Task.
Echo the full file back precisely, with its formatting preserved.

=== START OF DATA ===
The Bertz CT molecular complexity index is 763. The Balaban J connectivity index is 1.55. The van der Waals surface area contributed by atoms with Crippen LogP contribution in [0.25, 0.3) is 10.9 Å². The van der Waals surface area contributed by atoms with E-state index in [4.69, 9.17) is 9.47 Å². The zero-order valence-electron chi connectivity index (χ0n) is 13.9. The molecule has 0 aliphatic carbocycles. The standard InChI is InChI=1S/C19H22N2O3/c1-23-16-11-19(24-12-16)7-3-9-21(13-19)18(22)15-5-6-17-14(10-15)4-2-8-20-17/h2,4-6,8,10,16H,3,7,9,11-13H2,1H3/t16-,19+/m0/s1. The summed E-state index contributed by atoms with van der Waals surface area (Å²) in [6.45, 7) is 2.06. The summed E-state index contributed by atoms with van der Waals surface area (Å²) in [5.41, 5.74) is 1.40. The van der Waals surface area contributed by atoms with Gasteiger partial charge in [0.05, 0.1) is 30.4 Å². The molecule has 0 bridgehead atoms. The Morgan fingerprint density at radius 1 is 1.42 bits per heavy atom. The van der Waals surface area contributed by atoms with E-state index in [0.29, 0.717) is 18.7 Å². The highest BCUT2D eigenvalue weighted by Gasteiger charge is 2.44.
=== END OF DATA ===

The Bertz CT molecular complexity index is 763. The Balaban J connectivity index is 1.55. The van der Waals surface area contributed by atoms with Crippen LogP contribution in [0.25, 0.3) is 10.9 Å². The van der Waals surface area contributed by atoms with E-state index in [4.69, 9.17) is 9.47 Å². The zero-order valence-electron chi connectivity index (χ0n) is 13.9. The molecule has 0 aliphatic carbocycles. The standard InChI is InChI=1S/C19H22N2O3/c1-23-16-11-19(24-12-16)7-3-9-21(13-19)18(22)15-5-6-17-14(10-15)4-2-8-20-17/h2,4-6,8,10,16H,3,7,9,11-13H2,1H3/t16-,19+/m0/s1. The summed E-state index contributed by atoms with van der Waals surface area (Å²) in [6.45, 7) is 2.06. The summed E-state index contributed by atoms with van der Waals surface area (Å²) in [5.41, 5.74) is 1.40. The van der Waals surface area contributed by atoms with Gasteiger partial charge in [0.05, 0.1) is 30.4 Å². The molecule has 0 bridgehead atoms. The Morgan fingerprint density at radius 1 is 1.42 bits per heavy atom. The van der Waals surface area contributed by atoms with E-state index in [0.29, 0.717) is 18.7 Å². The highest BCUT2D eigenvalue weighted by Gasteiger charge is 2.44.